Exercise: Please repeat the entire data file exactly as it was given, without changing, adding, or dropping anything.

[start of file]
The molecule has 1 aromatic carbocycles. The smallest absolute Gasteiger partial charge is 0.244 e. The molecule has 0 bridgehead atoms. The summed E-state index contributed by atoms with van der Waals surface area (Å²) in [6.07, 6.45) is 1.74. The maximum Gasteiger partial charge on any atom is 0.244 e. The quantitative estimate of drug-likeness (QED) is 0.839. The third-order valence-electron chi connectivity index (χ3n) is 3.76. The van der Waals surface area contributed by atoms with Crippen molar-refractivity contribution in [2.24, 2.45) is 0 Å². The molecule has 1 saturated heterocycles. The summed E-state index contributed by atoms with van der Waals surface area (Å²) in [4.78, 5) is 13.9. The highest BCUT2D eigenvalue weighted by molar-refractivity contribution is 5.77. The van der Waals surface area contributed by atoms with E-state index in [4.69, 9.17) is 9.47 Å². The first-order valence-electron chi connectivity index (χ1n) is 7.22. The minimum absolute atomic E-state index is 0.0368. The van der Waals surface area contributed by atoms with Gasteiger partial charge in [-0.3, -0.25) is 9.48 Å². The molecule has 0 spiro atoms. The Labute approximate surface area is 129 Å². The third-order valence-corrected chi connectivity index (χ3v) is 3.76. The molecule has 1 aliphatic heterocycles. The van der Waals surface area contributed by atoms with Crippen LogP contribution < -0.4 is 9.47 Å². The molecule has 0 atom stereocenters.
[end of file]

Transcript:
The molecule has 1 aromatic carbocycles. The smallest absolute Gasteiger partial charge is 0.244 e. The molecule has 0 bridgehead atoms. The summed E-state index contributed by atoms with van der Waals surface area (Å²) in [6.07, 6.45) is 1.74. The maximum Gasteiger partial charge on any atom is 0.244 e. The quantitative estimate of drug-likeness (QED) is 0.839. The third-order valence-electron chi connectivity index (χ3n) is 3.76. The van der Waals surface area contributed by atoms with Crippen molar-refractivity contribution in [2.24, 2.45) is 0 Å². The molecule has 1 saturated heterocycles. The summed E-state index contributed by atoms with van der Waals surface area (Å²) in [4.78, 5) is 13.9. The highest BCUT2D eigenvalue weighted by molar-refractivity contribution is 5.77. The van der Waals surface area contributed by atoms with E-state index in [4.69, 9.17) is 9.47 Å². The first-order valence-electron chi connectivity index (χ1n) is 7.22. The minimum absolute atomic E-state index is 0.0368. The van der Waals surface area contributed by atoms with Gasteiger partial charge in [-0.3, -0.25) is 9.48 Å². The molecule has 0 spiro atoms. The Labute approximate surface area is 129 Å². The third-order valence-corrected chi connectivity index (χ3v) is 3.76. The molecule has 1 aliphatic heterocycles. The van der Waals surface area contributed by atoms with Crippen LogP contribution < -0.4 is 9.47 Å². The molecule has 0 atom stereocenters.